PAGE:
And that sets a dangerous precedent. I was as appalled and unnerved as much as anyone at what Trump has said concerning women, minorities, the LGBTQ community, and practically any other group that isn’t white Christian men. Whatever the opposite is of political correctness, Trump takes that and runs with it the extra mile. I agree with some who believe hate groups, bigots, and racists feel validated from some of Trump’s comments. They are the basket of deplorables, but, contrary to Clinton’s claim, these people are thankfully NOT half of America’s population. It is up to us—the vast majority of Americans who are reasonable people that believe in unity, equality, love, and sensitivity in the face of our differences—to refuse that validation. It is also up to us to challenge the new President, and to do so en masse, if he ever mocks and marginalizes anyone again. Though the concept of political correctness is controversial, the merits of politeness and compassion should never be up for debate in our society. That so many Americans ignored his toxic vitriol, and ignored what I hope was their own misgivings about it, says much about the level of our discontent with establishment politicians.
In light of all this, Democrats wanting Trump to fail, just like Republicans wanting Obama to fail for the past eight years, would be a decidedly stupid reaction to the election. If Trump fails, we fail and America fails. Part of his appeal as a loose canon may end up being his undoing. His party may find him too difficult to manage, or the electorate may very well have voter’s remorse in a few years, but hoping for any of this would not be good for any of us and it may be a disaster for all of us. The best case scenario, in the interests of the nation, is for Trump to be the unlikeliest presidential success in history. Democrats must be Americans first and Democrats second.
Trump and the Republicans hardly have a “mandate” from the American public, as I saw in a problematic headline in the past couple of days. A candidate that loses the popular vote hardly receives a “mandate”. More people voted for Clinton’s vision for America than for Trump’s. And surveys show Trump will take office with the lowest favorability rating of any presidential candidate ever. Most Americans disagree with the Republican platform on many policy issues, from the environment to a multitude of social issues. If Trump and his party pursue an agenda that’s too conservative, they will likely face a severe backlash in the midterm 2018 elections. And the Democrats will be highly motivated to recover from a string of embarrassments, from losing the 2010 midterms and the resulting gerrymandering of political districts that handicapped their political power, to being the victims just now of perhaps the greatest presidential election upset in American history.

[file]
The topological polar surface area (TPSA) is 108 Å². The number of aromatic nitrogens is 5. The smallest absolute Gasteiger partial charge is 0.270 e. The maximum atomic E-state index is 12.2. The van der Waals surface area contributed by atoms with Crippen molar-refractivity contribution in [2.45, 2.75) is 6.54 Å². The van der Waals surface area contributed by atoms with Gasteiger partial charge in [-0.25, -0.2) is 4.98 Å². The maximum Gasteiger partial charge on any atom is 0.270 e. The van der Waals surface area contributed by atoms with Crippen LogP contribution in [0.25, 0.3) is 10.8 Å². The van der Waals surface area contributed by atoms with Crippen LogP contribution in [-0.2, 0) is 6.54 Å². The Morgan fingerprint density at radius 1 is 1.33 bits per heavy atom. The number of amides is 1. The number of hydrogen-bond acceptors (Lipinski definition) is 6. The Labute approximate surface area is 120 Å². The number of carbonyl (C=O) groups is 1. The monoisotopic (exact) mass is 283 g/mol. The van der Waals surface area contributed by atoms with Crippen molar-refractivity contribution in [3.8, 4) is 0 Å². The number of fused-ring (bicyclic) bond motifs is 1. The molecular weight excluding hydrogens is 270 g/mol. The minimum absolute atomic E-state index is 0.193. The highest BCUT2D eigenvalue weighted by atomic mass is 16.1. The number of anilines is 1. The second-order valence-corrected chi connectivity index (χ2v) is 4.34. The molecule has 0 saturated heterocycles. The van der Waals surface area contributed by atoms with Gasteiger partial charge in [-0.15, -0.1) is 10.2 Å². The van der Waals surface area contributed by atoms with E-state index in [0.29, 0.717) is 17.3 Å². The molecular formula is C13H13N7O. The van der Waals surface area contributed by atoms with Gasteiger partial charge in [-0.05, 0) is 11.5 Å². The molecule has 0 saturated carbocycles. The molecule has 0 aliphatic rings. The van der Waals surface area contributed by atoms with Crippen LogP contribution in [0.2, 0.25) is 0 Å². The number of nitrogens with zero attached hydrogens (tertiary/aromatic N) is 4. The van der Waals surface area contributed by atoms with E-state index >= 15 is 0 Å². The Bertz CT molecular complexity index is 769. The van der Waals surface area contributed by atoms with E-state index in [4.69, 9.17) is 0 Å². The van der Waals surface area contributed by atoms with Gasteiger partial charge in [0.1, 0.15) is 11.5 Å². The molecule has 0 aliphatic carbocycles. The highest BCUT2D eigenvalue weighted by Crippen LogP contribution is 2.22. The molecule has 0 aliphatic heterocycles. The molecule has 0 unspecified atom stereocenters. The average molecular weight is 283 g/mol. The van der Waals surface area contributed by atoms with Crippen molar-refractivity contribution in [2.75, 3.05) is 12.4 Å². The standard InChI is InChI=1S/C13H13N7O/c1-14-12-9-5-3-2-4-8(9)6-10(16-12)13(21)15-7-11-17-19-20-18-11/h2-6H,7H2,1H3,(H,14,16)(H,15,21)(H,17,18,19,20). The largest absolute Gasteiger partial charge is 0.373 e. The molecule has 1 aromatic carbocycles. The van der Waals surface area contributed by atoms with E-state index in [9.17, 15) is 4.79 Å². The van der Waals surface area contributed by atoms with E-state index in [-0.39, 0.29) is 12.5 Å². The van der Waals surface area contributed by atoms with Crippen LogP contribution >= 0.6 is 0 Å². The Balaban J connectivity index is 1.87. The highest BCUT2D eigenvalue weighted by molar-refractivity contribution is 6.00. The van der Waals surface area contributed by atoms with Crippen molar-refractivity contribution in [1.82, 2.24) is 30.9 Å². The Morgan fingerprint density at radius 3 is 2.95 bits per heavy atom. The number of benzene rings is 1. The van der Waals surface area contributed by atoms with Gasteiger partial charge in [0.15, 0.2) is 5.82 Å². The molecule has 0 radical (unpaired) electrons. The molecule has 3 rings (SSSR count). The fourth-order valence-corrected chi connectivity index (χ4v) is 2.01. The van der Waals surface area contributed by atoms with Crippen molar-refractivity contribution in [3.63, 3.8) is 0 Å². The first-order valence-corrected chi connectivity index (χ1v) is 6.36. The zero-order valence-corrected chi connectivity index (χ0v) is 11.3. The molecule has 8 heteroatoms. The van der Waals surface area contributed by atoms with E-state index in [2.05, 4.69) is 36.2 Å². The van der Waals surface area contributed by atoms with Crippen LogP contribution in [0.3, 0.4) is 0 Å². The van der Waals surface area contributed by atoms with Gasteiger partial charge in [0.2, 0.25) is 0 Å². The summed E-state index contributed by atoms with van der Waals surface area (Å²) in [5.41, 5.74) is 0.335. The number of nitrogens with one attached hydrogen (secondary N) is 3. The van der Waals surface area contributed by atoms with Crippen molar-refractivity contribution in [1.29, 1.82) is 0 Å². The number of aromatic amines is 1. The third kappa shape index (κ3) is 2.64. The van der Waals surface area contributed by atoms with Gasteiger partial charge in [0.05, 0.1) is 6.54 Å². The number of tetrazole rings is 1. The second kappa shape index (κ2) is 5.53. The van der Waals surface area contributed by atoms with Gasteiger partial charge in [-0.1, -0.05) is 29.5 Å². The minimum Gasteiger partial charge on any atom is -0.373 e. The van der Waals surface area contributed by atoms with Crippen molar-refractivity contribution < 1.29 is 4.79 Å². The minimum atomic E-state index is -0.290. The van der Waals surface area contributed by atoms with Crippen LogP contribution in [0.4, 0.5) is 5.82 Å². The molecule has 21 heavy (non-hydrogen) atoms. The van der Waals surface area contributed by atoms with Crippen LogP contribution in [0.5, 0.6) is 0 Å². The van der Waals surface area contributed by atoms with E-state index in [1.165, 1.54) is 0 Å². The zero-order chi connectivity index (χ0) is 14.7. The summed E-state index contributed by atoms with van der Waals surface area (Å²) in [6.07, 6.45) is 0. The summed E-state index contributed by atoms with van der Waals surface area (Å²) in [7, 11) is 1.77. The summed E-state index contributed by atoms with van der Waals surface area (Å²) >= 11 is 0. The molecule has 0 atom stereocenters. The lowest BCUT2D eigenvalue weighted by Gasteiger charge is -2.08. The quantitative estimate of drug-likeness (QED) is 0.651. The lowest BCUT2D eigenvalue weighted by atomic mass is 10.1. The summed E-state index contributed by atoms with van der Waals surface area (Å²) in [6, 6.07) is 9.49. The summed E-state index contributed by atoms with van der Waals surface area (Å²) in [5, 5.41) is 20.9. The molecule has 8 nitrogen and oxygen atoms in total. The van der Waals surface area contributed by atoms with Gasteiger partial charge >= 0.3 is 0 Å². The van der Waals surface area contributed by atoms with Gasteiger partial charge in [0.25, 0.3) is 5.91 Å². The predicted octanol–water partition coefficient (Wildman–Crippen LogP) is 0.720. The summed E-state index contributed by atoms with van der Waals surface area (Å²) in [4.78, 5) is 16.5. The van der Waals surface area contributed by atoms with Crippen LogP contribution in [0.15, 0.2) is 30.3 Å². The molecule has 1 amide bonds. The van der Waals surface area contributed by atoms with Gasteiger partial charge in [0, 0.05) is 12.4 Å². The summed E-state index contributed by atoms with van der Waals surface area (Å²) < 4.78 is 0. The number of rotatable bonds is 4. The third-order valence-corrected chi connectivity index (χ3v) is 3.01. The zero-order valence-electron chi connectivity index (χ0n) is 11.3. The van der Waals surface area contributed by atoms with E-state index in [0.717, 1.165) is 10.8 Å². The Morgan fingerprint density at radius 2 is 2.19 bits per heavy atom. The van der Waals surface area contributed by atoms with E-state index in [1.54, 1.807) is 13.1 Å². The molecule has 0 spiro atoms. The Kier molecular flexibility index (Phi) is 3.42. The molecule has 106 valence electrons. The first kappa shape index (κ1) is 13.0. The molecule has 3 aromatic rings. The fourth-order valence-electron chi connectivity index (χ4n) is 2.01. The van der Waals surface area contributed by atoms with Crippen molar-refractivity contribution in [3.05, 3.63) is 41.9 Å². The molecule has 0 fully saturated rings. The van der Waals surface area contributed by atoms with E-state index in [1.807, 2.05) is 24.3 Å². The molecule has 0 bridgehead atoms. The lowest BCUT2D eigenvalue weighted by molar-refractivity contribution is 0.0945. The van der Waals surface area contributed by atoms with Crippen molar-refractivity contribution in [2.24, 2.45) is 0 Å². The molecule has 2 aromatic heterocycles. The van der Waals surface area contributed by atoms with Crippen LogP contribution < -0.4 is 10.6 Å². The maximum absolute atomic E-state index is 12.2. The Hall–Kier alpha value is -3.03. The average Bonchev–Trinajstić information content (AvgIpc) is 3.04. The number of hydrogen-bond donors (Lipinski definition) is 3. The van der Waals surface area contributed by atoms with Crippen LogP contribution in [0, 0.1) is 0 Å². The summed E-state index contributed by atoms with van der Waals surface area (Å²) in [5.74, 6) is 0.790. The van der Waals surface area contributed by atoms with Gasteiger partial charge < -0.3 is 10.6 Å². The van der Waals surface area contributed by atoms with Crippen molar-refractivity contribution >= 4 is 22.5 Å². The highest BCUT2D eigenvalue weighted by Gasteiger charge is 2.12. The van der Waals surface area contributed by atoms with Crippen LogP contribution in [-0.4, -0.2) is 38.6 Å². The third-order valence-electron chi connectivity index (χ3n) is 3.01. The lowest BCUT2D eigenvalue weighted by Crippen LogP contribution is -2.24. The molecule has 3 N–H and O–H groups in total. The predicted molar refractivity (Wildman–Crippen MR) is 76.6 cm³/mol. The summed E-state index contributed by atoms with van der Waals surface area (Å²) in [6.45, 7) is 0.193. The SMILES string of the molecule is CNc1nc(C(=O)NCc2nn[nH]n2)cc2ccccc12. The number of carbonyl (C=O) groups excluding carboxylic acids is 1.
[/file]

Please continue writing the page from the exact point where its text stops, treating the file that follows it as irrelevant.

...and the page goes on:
There are some Trump policies, amongst those immigration and the environment, which are so horrifying as to deserve as much fight as the Democrats can muster. But there are a few of Trump’s proposals worth bipartisan support—infrastructure improvements is one of them (something Obama has been pushing for years but has been blocked by a do-nothing Congress). And Democrats need to work obsessively to find common ground with the Trump administration on policies where there is mere disagreement. That’s how Washington should work: honest discourse leading to common ground leading to compromise.
Eight years ago an idealistic first-term senator from Illinois electrified the country with a promise of hope and change, and similar to Trump used the message to catapult himself into the White House. He may have delivered hope to many of us, but change has been much more difficult to achieve. I imagine Trump will encounter many of the same obstacles. I hope Congress is not one of those obstacles. I will be livid if Democrats offer the same obstructionism that this country has been suffering from for the last six years. Obstructionism is not an acceptable way to govern, and there is no absolutely no excuse for what the Republicans have put this country through. But their behavior must stand on its own for history to judge. Our political process is ripe with tit for tat revenge sentiment and it’s tearing us apart. We must demand better of ourselves and our elected officials.
One man cannot change Washington—that would be a dictatorship. It takes a Congress working together—Democrats, Republicans, and Independents—to pass laws. But it takes an engaged population that educates themselves on issues and candidates in order to get the right people in Congress willing to work together. That doesn’t mean getting our information from only Breitbart or Daily Kos posts on our Facebook feeds, or watching Fox News or MSNBC. Despite the fact an enormous amount of factual information from reputable sources is a click or two away, I’m astounded at the magnitude of misinformation and ignorance in our culture. Change doesn’t begin in Washington, change begins within ourselves.
This country just experienced a crossroads election, the ramifications of which will be felt long after Trump leaves office. His actions and comments have been far worse than anything that has been tolerated from modern American political candidates. His election has sparked fear amongst ethnic groups that should be unthinkable in a nation considered the world’s beacon of freedom and liberty. Twenty years’ worth of negotiations on the Paris Climate Agreement, recently signed by the United States and 200 other countries, is now in jeopardy. This is what happens when a democracy stops engaging with itself, when people stop listening and striving to understand each other. Resentment builds. Fear escalates. Hate billows from the bowels of our society. It’s hard to imagine this just happened in the United States of America. But it did. However, this election will not come to define us. How we respond to it, and how we move forward, will.